ZIP-code-based versus tract-based income measures as long-term risk-adjusted mortality predictors

Avis J. Thomas, Lynn E Eberly, George Davey Smith, Jim Neaton

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126 Scopus citations


There is a well-established, strong association between socioeconomic position and mortality. Public health mortality analyses thus routinely consider the confounding effect of socioeconomic position when possible. Particularly in the absence of personally reported data, researchers often use area-based measures to estimate the effects of socioeconomic position. Data are limited regarding the relative merits of measures based on US Census tract versus ZIP code (postal code). ZIP-code measures have more within-unit variation but are also more easily obtained. The current study reports on 293,138 middle-aged men screened in 14 states in 1973-1975 for the Multiple Risk Factor Intervention Trial and having 25-year mortality follow-up. In risk-adjusted proportional hazards models containing either ZIP-code-based or tract-based median household income, all-cause mortality hazard ratios were 1.16 (95% confidence interval: 1.14, 1.17) per $10,000 less ZIP-code-based income and 1.15 (95% confidence interval: 1.13, 1.16) per $10,000 less tract-based income; adding either income variable to a risk-adjusted model improved model fit substantially. Both were significant independent predictors in a combined model; tract-based income was a slightly stronger mortality predictor (hazard ratios = 1.05 and 1.11 for ZIP-code-based and tract-based income, respectively). These patterns held across various causes of death, for both Blacks and non-Blacks, and with or without adjustment for ZIP-code-based income diversity or tract-based proportion below poverty.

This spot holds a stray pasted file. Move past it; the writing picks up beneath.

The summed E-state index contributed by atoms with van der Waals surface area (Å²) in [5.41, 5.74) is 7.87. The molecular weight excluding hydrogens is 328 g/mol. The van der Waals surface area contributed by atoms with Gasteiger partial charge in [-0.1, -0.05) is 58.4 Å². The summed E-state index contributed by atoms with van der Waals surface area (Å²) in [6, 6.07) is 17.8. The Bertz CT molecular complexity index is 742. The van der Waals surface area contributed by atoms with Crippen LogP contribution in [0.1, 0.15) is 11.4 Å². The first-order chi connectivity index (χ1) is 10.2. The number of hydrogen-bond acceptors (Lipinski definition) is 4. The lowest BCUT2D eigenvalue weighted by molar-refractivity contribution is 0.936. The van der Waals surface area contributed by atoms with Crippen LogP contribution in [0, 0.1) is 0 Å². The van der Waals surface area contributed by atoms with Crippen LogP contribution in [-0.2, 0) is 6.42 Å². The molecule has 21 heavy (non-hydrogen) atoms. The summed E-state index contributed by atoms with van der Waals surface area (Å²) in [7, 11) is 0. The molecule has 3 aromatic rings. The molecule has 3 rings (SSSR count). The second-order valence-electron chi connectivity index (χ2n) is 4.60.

Original languageEnglish (US)
Pages (from-to)586-590
Number of pages5
JournalAmerican journal of epidemiology
Issue number6
StatePublished - Sep 2006

Bibliographical note

Funding Information:
The Multiple Risk Factor Intervention Trial was conducted under contract with the National Heart, Lung, and Blood Institute, Bethesda, Maryland. This work was supported by National Heart, Lung, and Blood Institute grants R01-HL-43232 and R01-HL-68140. Conflict of interest: none declared.


  • Censuses
  • Geography
  • Income
  • Inequalities
  • Longitudinal studies
  • Neighborhood
  • Social class
  • Socioeconomic factors


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